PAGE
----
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Value Creation Blog

Earnouts Don’t Make Sense As Part Of An Business Exit Plan

Posted by Josh Patrick

Earnouts are evilI’m not a fan of earnouts when a business is sold.  An earnout is where the seller will defer part of the proceeds from their business based on certain sales or other goals being hit by the buyer.  If the buyer doesn’t achieve the milestones that are agreed upon in advance, the seller doesn’t receive the promised money.

I’ve come to believe that earnouts could be considered a bonus for the sale to the seller, but that’s the only way it should be looked at.  I believe that you can only count the money you get upfront as the real money that you get when it comes time to sell your business.

Some reasons that I think earnouts don’t make sense are:

The buyer is using your cash to pay for your business. 

When you allow an earnout to be part of the purchase price for your business you are allowing the owner to use the cash flow your business produces to pay you for your business.  If you’re going to do this, you might just as well keep the business and enjoy the cash flow for yourself.

You have transfered risk in the transaction from the buyer to the seller.

In an earnout situation the risk for whether the transaction works has been transferred from the buyer to the seller.  You as a seller will no longer have any authority of how the business is run, but if it’s run poorly, you’re the one who will be taking the risk.  It makes no sense to me that a seller would want to continue taking on the risk of running their business once they sell it.

Many earnouts don’t have any interest factors added to the purchase price.

If you’re allowing an earnout as part of the purchase price you might not be factoring the time value of money otherwise known as interest into the purchase price.  If you are factoring an interest cost in, it often is too low for the risk that you’re taking.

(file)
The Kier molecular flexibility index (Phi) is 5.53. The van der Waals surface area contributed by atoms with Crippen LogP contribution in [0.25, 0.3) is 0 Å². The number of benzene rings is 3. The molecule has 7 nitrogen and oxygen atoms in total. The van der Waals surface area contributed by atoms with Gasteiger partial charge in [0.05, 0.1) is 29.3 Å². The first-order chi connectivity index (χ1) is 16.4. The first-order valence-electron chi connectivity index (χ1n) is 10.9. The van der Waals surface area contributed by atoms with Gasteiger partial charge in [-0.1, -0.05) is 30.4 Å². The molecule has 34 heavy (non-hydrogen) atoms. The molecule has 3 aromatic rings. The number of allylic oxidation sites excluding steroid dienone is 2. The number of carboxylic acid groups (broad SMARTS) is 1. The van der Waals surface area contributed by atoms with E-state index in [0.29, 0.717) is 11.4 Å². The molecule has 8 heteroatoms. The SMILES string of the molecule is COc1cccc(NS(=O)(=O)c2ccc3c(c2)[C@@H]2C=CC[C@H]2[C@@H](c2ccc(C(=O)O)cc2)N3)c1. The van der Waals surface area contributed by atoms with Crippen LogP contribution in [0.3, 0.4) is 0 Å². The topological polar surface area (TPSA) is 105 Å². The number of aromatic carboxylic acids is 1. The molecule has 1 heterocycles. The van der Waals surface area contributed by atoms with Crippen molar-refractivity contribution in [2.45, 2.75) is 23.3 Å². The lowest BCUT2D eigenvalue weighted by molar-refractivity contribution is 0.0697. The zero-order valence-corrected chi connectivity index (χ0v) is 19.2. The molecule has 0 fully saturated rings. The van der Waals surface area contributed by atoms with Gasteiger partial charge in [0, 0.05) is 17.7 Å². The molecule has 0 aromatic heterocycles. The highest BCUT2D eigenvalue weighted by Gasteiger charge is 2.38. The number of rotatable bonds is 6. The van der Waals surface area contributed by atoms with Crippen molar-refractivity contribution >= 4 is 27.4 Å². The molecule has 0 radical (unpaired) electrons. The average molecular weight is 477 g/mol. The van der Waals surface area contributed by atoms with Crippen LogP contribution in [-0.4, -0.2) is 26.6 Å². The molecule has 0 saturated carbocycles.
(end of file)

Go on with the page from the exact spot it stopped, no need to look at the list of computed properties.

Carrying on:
If you’re going to “hold paper” in your transaction you should think of yourself as a mezzanine financer.  This means you should get a higher interest factor than the primary lender and that premium should be quite a bit.  After all, your loan is subordinate to the primary lender and you need to be paid for that risk.

In my opinion, earnouts are not worth very much in most instances.  I believe you would be better off making necessary changes in your business so a buyer would be willing to pay you in cash for your business if and when you want to sell.

Making the necessary changes so you could sell your business for cash not only get more buyers interested down the road, but force you to make your business which benefits you today.

I would love to have a conversation with you about this article.  Please either email me at Jpatrick@stage2planning.com or click on this link to set a time for us to have a personal conversation.

Josh Patrick

Access your complementary Exit Planning Assessment.  This assessment provides a coaching call on eighteen key areas a buyer would look at in your business.  You will have a call with no charge as well as a report that outlines a projected value of your business, the gap you could fill and strong and weak parts of your business. This assessment and report just might help you stay out of the need to do an earnout when you sell your business.  Click on the button below to start the Exit Planning Assessment process.

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Topics: wealth management, exit planning, enterprise value, business exit planning

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